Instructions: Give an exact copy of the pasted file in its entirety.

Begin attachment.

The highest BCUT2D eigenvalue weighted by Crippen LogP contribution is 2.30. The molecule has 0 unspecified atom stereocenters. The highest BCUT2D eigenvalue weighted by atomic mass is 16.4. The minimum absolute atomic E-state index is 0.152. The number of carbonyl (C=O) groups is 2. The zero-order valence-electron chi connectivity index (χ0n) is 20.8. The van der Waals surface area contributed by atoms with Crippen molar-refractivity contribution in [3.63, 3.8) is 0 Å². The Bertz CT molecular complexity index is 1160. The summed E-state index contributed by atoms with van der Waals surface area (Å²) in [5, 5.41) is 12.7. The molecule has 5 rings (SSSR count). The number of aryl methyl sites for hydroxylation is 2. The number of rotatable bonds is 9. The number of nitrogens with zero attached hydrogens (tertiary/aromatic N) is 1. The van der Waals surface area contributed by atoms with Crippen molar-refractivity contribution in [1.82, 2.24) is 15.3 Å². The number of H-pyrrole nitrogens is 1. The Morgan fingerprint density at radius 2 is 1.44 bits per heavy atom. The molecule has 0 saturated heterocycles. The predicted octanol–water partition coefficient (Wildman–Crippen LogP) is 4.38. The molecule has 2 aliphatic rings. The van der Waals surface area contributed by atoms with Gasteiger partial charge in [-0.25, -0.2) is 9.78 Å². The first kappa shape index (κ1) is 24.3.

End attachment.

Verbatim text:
The highest BCUT2D eigenvalue weighted by Crippen LogP contribution is 2.30. The molecule has 0 unspecified atom stereocenters. The highest BCUT2D eigenvalue weighted by atomic mass is 16.4. The minimum absolute atomic E-state index is 0.152. The number of carbonyl (C=O) groups is 2. The zero-order valence-electron chi connectivity index (χ0n) is 20.8. The van der Waals surface area contributed by atoms with Crippen molar-refractivity contribution in [3.63, 3.8) is 0 Å². The Bertz CT molecular complexity index is 1160. The summed E-state index contributed by atoms with van der Waals surface area (Å²) in [5, 5.41) is 12.7. The molecule has 5 rings (SSSR count). The number of aryl methyl sites for hydroxylation is 2. The number of rotatable bonds is 9. The number of nitrogens with zero attached hydrogens (tertiary/aromatic N) is 1. The van der Waals surface area contributed by atoms with Crippen molar-refractivity contribution in [1.82, 2.24) is 15.3 Å². The number of H-pyrrole nitrogens is 1. The Morgan fingerprint density at radius 2 is 1.44 bits per heavy atom. The molecule has 0 saturated heterocycles. The predicted octanol–water partition coefficient (Wildman–Crippen LogP) is 4.38. The molecule has 2 aliphatic rings. The van der Waals surface area contributed by atoms with Gasteiger partial charge in [-0.25, -0.2) is 9.78 Å². The first kappa shape index (κ1) is 24.3.